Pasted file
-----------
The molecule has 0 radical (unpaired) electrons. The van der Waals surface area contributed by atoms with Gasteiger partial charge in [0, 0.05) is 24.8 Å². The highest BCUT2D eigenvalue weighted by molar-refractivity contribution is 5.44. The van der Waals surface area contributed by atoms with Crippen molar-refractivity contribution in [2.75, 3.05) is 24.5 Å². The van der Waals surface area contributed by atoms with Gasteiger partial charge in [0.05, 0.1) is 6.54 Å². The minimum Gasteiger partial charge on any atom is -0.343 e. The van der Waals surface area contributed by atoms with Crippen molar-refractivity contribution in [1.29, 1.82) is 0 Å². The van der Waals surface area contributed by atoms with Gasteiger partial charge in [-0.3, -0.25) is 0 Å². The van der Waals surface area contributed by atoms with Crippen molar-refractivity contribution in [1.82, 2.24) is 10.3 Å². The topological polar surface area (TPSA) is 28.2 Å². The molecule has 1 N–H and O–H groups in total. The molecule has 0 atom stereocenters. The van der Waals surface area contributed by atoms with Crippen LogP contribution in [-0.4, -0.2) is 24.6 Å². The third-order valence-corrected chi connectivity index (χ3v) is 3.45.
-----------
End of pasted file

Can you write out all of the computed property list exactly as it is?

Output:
The molecule has 0 radical (unpaired) electrons. The van der Waals surface area contributed by atoms with Gasteiger partial charge in [0, 0.05) is 24.8 Å². The highest BCUT2D eigenvalue weighted by molar-refractivity contribution is 5.44. The van der Waals surface area contributed by atoms with Crippen molar-refractivity contribution in [2.75, 3.05) is 24.5 Å². The van der Waals surface area contributed by atoms with Gasteiger partial charge in [0.05, 0.1) is 6.54 Å². The minimum Gasteiger partial charge on any atom is -0.343 e. The van der Waals surface area contributed by atoms with Crippen molar-refractivity contribution in [1.29, 1.82) is 0 Å². The van der Waals surface area contributed by atoms with Gasteiger partial charge in [-0.3, -0.25) is 0 Å². The van der Waals surface area contributed by atoms with Crippen molar-refractivity contribution in [1.82, 2.24) is 10.3 Å². The topological polar surface area (TPSA) is 28.2 Å². The molecule has 1 N–H and O–H groups in total. The molecule has 0 atom stereocenters. The van der Waals surface area contributed by atoms with Crippen LogP contribution in [-0.4, -0.2) is 24.6 Å². The third-order valence-corrected chi connectivity index (χ3v) is 3.45.